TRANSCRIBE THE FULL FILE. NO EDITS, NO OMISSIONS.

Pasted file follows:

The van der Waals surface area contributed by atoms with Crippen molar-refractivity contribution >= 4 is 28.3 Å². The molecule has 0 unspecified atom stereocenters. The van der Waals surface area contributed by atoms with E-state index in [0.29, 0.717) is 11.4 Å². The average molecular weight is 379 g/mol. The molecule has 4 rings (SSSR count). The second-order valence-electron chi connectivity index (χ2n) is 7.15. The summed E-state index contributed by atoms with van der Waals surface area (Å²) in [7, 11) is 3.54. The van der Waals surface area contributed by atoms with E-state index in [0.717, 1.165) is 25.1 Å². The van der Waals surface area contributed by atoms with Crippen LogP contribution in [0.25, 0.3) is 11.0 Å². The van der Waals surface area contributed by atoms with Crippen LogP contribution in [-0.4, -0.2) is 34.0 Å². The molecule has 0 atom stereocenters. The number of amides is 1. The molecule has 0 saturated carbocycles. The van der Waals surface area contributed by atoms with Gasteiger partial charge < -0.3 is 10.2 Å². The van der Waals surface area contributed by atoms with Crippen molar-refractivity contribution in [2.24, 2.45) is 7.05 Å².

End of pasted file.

The van der Waals surface area contributed by atoms with Crippen molar-refractivity contribution >= 4 is 28.3 Å². The molecule has 0 unspecified atom stereocenters. The van der Waals surface area contributed by atoms with E-state index in [0.29, 0.717) is 11.4 Å². The average molecular weight is 379 g/mol. The molecule has 4 rings (SSSR count). The second-order valence-electron chi connectivity index (χ2n) is 7.15. The summed E-state index contributed by atoms with van der Waals surface area (Å²) in [7, 11) is 3.54. The van der Waals surface area contributed by atoms with E-state index in [0.717, 1.165) is 25.1 Å². The van der Waals surface area contributed by atoms with Crippen LogP contribution in [0.25, 0.3) is 11.0 Å². The van der Waals surface area contributed by atoms with Crippen LogP contribution in [-0.4, -0.2) is 34.0 Å². The molecule has 0 atom stereocenters. The number of amides is 1. The molecule has 0 saturated carbocycles. The van der Waals surface area contributed by atoms with Gasteiger partial charge < -0.3 is 10.2 Å². The van der Waals surface area contributed by atoms with Crippen molar-refractivity contribution in [2.24, 2.45) is 7.05 Å².